Rent Control Advocates Turn to California's Initiative Process after Bill Fails

A statewide initiative has been filed by California tenant activists that would repeal the Costa-Hawkins Act, the 1995 legislation that restricts the type of rental housing regulated by local rent control ordinances.

3 minute read

October 27, 2017, 9:00 AM PDT

By Irvin Dawid


Apartment for Rent

ah_fotobox / Shutterstock

"California housing advocates have filed paperwork [pdf] to launch a 2018 ballot measure allowing cities and counties across the state to strengthen local rent control laws, a move they see as critical as California confronts a statewide housing shortage," reports Angela Hart for The Sacramento Bee on Oct. 23.

The request for title and summary – the first step toward gathering signatures for an initiative – was received by the state Attorney General [Becerra's] Office on Monday. If advanced to the November 2018 ballot and approved by voters, the measure would repeal California’s Costa-Hawkins Rental Housing Act, passed in 1995, which sets tight limits on the type of housing that can be covered under local rent control ordinances. 

The initiative move comes after [AB 1506from Assemblyman Richard Bloom, D-Santa Monica, died earlier this year amid opposition from the the California Apartment Association.

Backing the initiative effort are "[l]eaders of tenant advocacy groups and Michael Weinstein, president of the AIDS Healthcare Foundation," reports Jenna Chandler for Curbed LA on Oct. 23. Readers may recall that the foundation was a key backer of the anti-development Neighborhood Integrity Initiative, aka Measure S, which Los Angeles voters rejected last March.

“The Costa Hawkins Rental Housing Act needs to be repealed. It’s an obstacle in the way of protecting tenants,” says Walt Senterfitt, with the LA Tenants Union, which supports the initiative. It was filed by [Alliance of Californians for Community Empowerment] ACCE Action and Eviction Defense Network, along with AHF.

By repealing Costa-Hawkins, buildings constructed after 1978 in Los Angeles and San Francisco and after 1995 in some of the small group of other cities with rent control, would lose their exemptions. Other restrictions, such as "'vacancy de-control'— the ability of a landlord to set new market-rate rents after a tenant moves out of a rent-controlled unit, as well as exempted single-family homes from any rent controls," described by land use planner Reuben Duarte in his April Planetizen blog on the unsuccessful Bloom legislation, would also be eliminated.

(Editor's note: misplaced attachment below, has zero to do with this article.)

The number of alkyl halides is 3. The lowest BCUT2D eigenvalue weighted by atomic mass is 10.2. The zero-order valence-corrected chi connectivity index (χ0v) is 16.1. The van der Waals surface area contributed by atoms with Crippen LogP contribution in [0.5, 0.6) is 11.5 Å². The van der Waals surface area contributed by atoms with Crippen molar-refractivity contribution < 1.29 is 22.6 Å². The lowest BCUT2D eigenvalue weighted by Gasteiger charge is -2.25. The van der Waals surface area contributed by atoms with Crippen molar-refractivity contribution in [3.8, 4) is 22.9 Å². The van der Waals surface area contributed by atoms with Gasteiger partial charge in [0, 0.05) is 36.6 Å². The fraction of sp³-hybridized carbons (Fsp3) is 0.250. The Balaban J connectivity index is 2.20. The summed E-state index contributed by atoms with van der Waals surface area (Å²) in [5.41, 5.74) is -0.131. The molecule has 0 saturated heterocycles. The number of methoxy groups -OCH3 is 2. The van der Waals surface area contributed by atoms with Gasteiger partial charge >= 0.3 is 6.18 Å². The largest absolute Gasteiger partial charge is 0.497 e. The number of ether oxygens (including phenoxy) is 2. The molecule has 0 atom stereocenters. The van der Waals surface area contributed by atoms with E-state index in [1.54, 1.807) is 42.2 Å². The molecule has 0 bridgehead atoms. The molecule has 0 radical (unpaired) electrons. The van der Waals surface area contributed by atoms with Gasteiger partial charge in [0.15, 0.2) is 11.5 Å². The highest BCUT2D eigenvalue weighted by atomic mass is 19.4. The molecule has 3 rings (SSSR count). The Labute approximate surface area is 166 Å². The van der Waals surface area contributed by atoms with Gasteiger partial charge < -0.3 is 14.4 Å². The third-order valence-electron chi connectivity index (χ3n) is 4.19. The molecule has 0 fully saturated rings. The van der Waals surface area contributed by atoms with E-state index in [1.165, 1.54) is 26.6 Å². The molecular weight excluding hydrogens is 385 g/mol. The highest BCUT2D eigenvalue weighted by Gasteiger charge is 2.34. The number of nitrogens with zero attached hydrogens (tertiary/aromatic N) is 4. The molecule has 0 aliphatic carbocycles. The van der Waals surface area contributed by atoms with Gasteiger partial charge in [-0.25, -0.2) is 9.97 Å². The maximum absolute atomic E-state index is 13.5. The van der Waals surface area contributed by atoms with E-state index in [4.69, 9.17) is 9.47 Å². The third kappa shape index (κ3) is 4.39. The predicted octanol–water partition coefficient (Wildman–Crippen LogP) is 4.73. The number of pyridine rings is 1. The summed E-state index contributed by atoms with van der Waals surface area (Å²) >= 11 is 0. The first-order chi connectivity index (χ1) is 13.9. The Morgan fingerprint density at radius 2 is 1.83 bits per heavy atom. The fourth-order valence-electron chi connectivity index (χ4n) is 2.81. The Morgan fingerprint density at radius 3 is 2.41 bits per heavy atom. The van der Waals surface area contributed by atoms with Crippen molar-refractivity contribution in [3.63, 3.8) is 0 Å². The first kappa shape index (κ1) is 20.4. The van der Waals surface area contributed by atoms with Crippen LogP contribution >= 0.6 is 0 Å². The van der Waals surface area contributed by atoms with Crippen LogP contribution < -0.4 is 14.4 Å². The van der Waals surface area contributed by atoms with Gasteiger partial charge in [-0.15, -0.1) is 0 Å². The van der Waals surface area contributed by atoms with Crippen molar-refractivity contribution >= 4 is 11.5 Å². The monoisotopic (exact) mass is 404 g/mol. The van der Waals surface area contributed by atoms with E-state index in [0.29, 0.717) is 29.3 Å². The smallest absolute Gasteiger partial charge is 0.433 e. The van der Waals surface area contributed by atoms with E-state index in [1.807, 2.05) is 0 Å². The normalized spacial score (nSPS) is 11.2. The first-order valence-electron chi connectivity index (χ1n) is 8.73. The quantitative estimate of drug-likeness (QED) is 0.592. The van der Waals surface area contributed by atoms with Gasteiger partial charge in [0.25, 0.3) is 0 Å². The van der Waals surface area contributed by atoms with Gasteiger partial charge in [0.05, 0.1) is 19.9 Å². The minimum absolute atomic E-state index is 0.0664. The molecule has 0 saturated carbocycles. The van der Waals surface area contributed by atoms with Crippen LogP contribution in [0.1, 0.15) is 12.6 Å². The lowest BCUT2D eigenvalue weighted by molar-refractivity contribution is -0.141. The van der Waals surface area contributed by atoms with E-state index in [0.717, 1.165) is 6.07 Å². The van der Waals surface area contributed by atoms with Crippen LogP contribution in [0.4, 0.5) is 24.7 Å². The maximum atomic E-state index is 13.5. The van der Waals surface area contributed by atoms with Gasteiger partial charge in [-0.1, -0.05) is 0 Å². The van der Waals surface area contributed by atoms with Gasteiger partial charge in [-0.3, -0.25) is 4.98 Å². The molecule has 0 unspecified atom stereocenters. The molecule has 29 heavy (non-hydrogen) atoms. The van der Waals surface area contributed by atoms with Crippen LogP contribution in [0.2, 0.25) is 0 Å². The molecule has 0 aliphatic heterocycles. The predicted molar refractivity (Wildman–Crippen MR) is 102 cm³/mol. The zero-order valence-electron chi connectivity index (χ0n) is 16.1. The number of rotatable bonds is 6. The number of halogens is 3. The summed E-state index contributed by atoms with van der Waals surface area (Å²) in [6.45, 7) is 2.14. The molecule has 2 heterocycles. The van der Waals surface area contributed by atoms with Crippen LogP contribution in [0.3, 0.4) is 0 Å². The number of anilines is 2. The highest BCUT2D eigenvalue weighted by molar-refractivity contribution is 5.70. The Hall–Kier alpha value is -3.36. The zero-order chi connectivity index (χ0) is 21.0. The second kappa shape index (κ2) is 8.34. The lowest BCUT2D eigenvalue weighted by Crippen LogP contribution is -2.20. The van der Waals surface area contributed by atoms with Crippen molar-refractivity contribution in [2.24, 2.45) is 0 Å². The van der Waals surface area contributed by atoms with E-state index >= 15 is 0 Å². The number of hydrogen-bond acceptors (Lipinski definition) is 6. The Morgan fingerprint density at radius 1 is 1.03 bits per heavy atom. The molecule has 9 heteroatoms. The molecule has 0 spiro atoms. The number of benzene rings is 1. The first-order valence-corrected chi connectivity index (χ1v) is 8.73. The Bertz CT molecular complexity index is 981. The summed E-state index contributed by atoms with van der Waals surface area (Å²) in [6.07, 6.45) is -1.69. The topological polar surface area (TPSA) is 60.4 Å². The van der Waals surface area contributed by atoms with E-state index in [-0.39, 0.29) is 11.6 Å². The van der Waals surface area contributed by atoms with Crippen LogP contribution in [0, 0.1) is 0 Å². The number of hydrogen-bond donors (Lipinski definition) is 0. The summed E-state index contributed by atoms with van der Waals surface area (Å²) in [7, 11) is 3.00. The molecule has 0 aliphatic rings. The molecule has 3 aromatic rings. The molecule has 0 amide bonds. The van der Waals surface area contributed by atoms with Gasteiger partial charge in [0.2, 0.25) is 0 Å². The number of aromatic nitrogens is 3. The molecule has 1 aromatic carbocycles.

However, it would still be up to cities to determine whether they want to be covered by rent control, but by eliminating Costa-Hawkins, it would likely stiffen the opposition of groups like the apartment association. So while the initiative would be good for those cities that have rent control, it might make it less likely that other cities would adopt rent control, either by ordinance or initiative.

The last word goes to Duarte's last words:

While protecting the rights of existing residents is important and necessary, rent control is the wrong solution to the problem of an overarching environment of high housing costs. There is near climate change-like consensus among economists that rent control is a long-term negative for municipalities. The appropriate solution ... is to push for policies that increase the number of units of all types be constructed. [See latest new housing laws that aim to do just that].

Hat tip to MTC Headlines.

Monday, October 23, 2017 in The Sacramento Bee

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